," chronicles in detail how American religious-right groups, especially the theologically conservative Institute on Religion and Democracy, have worked together with their counterparts in Africa to foment homophobia and oppose feminism and gender equality. Uganda, Nigeria and Kenya, three major English-speaking African nations, have seen the brunt of this effort. As the report says:
In Africa, IRD and other U.S. conservatives present mainline denominations' commitments to human rights as imperialistic attempts to manipulate Africans into accepting homosexuality -- which they characterize as a purely western phenomenon... As a direct result of this campaign, homophobia is on the rise in Africa -- from increased incidents of violence to antigay legislation that carries the death penalty.
In part, religious conservatives are doing this as a power play against religious liberals in their own countries. Most of the mainline Protestant churches in America and Europe, particularly the Episcopal, Methodist and Presbyterian denominations, have rival left-wing and right-wing branches, and the conservatives want to enlist the African branch of those churches to help them oppose and undercut liberal efforts for social justice. (Conservative Anglicans in America want African Anglicans to help them defeat liberal Anglican proposals to let gay people serve as clergy.) But it's the African people who bear the collateral damage of this cultural proxy war.
Africa isn't the only place the American religious right is trying to exert influence. Pat Robertson's legal group, American Center for Law and Justice, has branches in Russia, France, Pakistan, Israel and elsewhere, and recently opened a branch office in Brazil
. If its American counterpart is any clue, the BCLJ will devote its time mainly to fighting against the expansion of rights for gay and lesbian people and advocating laws that give Christianity special privileges. With a booming evangelical population and its rapidly increasing economic and cultural power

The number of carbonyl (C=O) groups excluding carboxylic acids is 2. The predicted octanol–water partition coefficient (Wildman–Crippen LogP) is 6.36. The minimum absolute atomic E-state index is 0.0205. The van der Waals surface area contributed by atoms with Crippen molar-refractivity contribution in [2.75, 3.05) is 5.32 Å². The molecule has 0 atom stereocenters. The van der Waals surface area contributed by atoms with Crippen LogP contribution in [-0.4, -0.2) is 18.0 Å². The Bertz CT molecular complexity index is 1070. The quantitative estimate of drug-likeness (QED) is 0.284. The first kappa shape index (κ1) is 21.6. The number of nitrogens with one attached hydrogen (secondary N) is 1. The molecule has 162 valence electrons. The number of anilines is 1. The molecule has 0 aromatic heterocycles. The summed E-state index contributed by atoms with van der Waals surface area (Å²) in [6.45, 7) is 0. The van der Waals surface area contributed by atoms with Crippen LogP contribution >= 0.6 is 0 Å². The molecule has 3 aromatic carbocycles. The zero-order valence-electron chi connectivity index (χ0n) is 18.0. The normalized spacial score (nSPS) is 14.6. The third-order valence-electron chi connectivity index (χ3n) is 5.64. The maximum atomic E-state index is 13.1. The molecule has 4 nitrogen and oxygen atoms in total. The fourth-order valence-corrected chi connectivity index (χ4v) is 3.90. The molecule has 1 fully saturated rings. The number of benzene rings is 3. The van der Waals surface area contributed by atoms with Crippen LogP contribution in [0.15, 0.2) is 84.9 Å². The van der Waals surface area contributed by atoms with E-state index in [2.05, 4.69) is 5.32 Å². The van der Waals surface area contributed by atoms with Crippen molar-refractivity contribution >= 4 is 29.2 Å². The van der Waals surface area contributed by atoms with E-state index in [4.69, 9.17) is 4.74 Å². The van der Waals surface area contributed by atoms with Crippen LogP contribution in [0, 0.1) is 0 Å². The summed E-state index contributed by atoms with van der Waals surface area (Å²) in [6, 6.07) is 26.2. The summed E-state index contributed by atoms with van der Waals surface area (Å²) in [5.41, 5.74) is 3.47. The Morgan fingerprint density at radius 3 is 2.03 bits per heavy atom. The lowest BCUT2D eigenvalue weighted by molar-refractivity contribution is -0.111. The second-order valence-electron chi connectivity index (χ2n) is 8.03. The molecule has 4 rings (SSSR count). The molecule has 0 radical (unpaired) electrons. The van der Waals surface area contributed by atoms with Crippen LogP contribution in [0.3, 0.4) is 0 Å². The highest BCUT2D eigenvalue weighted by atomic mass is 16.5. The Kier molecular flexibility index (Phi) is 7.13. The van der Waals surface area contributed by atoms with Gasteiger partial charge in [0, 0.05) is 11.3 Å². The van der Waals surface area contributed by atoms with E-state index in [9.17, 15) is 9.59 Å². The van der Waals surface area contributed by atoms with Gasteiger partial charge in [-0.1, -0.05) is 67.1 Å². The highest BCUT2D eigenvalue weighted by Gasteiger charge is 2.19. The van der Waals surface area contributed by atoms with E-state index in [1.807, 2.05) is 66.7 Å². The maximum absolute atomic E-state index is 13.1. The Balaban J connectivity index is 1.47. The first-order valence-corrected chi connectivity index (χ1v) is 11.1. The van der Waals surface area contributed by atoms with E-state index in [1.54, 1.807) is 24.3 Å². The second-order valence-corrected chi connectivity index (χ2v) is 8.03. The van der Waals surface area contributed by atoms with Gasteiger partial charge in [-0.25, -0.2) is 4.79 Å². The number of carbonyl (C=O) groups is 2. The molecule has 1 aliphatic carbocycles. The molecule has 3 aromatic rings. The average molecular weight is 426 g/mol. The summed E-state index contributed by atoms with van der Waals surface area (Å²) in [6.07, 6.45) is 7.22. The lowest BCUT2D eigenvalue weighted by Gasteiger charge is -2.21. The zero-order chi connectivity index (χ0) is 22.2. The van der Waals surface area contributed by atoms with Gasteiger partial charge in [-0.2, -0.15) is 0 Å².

, Brazil is a natural place for the religious right to take root, if secular humanists and progressives aren't ready to counter them.
And when they seize the reins of government here in the U.S., religious conservatives haven't hesitated to spread their views through hard power as well as soft. The most consequential example is the Mexico City policy
, also known as the global gag rule. This rule, which was first enacted by Ronald Reagan and since then has been repeatedly reinstated by Republican presidents and canceled by Democratic presidents, states that any group which takes money from American aid agencies can't perform abortions, refer women to other groups that provide them, or even lobby for more permissive abortion laws in whatever countries it operates in.
Since the U.S. has always been one of the largest supporters of international family-planning efforts, through the United States Agency for International Development (USAID), this puts recipients in an unenviable dilemma: to accept American money, they'd have to turn away women in desperate need of abortion, but if they turned the money down, they'd lose the capacity to serve many more women who need contraception, STD treatment, vaccination, and prenatal care. As Michelle Goldberg writes in her book The Means of Reproduction, the global gag rule has forced the closure of family-planning clinics in Kenya, Ethiopia and elsewhere, depriving women of access to basic health services like Pap smears.
The point of all this is that stopping the religious right is a global issue.
The harm they do in America isn't trivial, but they do far greater harm in developing countries where constitutional protections aren't as strong, and where American money exerts an outsized influence. If we can't stop them here, there are people all over the world who will suffer much worse repercussions.
The more optimistic way of viewing this is that, when we defeat them at home, we weaken them abroad as well. When they lose elections in the U.S., they can't control foreign aid money to restrict women's right to choose. When we expose them as bullying, homophobic bigots, when we chip away at their following, we deny them the flow of donations they use to spread prejudice in developing nations. For better or worse, what happens in America resonates throughout the world. That's why standing against the religious right is a moral imperative: not just for the sake of people in the First World, but for the sake of people everywhere in the world.